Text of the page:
Hippotherapy is performed by a licensed physical or occupational therapist and has very specific physical tasks and goals. It is therapy using the horse as a living tool. It is very expensive (can run $150-200 per session), like any therapy, and is sometimes covered by medical insurance.
Therapeutic riding, also known as equine-assisted activites, on the other hand is more like riding lessons for physically and mentally disabled as well as kids and adults with behavioral or emotional issues. Cost is significantly less (generally $15-30 per session), and most centers make it available through sponsorship if families can’t afford to pay. Equine-assisted activities are taught by riding instructors with the help of volunteers who lead the horses and sidewalk next to the riders to ensure their safety. Therapeutic riding students learn to ride horses using verbal and physical cues like any other rider. Lessons are often taught in groups, which helps students to make friends and build confidence.
The North American Riding For the Handicapped Association is the country’s governing body for therapeutic riding. It provides accreditation for facilities and certification for instructors. Be sure to consult their list of accredited facilities and instructors before signing up for lessons.
In my time volunteering at Pegasus Farm, I’ve worked with several autistic students with varying symptoms and degrees of verbal communication and understanding.
T has been riding at Pegasus for nearly 25 years. She has decent verbal skills–when she chooses to use them. In working with her, I’ve seen her throw tantrums by violently throwing down the reins, displaying an aloof manner, avoiding eye contact, and showing no response to instruction. Over the last several months, T has thrown fewer and fewer tantrums, she looks at me more when I’m leading her horse and asking her to communicate with her horse, she smiles more, she answers my questions more frequently, and she responds to my instructions more often. We often rotate volunteers, but I’ve worked with T consistently for a few months now and I think that consistency is helping her to respond more and come out of her shell.
A is a low-functioning autism student. She doesn’t speak other than to occassionally repeat a word or phrase I’ve said. She sings to herself, and constantly shakes her head from side to side. She infrequently makes eye contact. I worked with her pretty consistently for several months. In that time, she learned to use the verbal cues “walk on” and “whoa” to ask her horse to go and stop. She only uses these words when echoing what I’ve said. I tell A “tell him walk on” and she parrots right back “tell him walk on.” But, after getting her to respond consistently, it became apparent that she was learning what those words actually meant. We would ask her horse to “whoa,” and immediately and without any prompting she would say “tell him walk on.” She had learned to associate the words with the response of the horse. A is very very happy when she’s on a horse and constantly smiles.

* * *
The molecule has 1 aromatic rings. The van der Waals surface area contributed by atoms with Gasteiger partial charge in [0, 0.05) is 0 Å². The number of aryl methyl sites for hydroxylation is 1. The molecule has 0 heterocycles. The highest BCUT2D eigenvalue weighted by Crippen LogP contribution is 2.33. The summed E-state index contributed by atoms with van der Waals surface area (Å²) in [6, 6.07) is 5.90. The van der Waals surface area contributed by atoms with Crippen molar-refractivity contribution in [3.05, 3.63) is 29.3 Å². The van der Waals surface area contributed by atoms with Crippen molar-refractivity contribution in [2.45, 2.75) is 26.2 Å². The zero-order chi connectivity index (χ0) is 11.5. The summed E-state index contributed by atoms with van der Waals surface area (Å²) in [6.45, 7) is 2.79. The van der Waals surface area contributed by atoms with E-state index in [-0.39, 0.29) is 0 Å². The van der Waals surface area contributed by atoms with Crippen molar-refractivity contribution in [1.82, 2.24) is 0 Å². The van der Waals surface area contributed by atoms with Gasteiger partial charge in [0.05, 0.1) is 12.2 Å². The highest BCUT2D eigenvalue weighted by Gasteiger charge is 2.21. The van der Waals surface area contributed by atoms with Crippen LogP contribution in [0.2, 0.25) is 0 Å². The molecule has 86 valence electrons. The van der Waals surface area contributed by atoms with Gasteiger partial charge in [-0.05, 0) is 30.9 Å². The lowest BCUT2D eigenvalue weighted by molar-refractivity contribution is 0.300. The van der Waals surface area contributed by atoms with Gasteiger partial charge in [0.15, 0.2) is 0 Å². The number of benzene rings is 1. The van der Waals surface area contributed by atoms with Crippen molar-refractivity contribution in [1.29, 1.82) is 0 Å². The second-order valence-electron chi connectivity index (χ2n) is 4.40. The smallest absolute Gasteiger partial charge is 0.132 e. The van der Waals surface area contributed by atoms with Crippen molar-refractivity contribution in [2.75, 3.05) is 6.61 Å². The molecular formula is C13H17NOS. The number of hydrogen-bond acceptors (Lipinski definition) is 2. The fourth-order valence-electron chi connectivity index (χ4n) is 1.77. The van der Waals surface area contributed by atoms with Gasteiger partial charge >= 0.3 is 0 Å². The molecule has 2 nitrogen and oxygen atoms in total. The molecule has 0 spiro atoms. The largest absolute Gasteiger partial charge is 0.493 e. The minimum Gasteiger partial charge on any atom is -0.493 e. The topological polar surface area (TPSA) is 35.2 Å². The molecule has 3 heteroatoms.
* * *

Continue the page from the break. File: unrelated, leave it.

In working with both T and A, I’ve learned that I need to be extra-patient, very consistent, and relatively firm. They needed to learn to respect me before they’d look at or listen to me. I have to be creative. What works one week isn’t always effective the next. Most importantly, don’t give up! Keep asking them to do something, even if they only do it once every ten times. Even one response is a triumph.
About Therapeutic Riding
- North American Riding for the Handicapped Association: NARHA is the governing body in for therapeutic riding. They provide training and certification for instructors and facilities as well as various resources. Visit their site to learn more or to find a certified instructor or accredited facility in your area (select your state and click go for all premiere accredited facilities and registered instructors).
- Therapeutic riding articles on Equisearch.com
- U.S. Equestrian Paralympics news
- Official FEI Para-Equestrian Site
My personal experiences as a therapeutic riding volunteer and other related information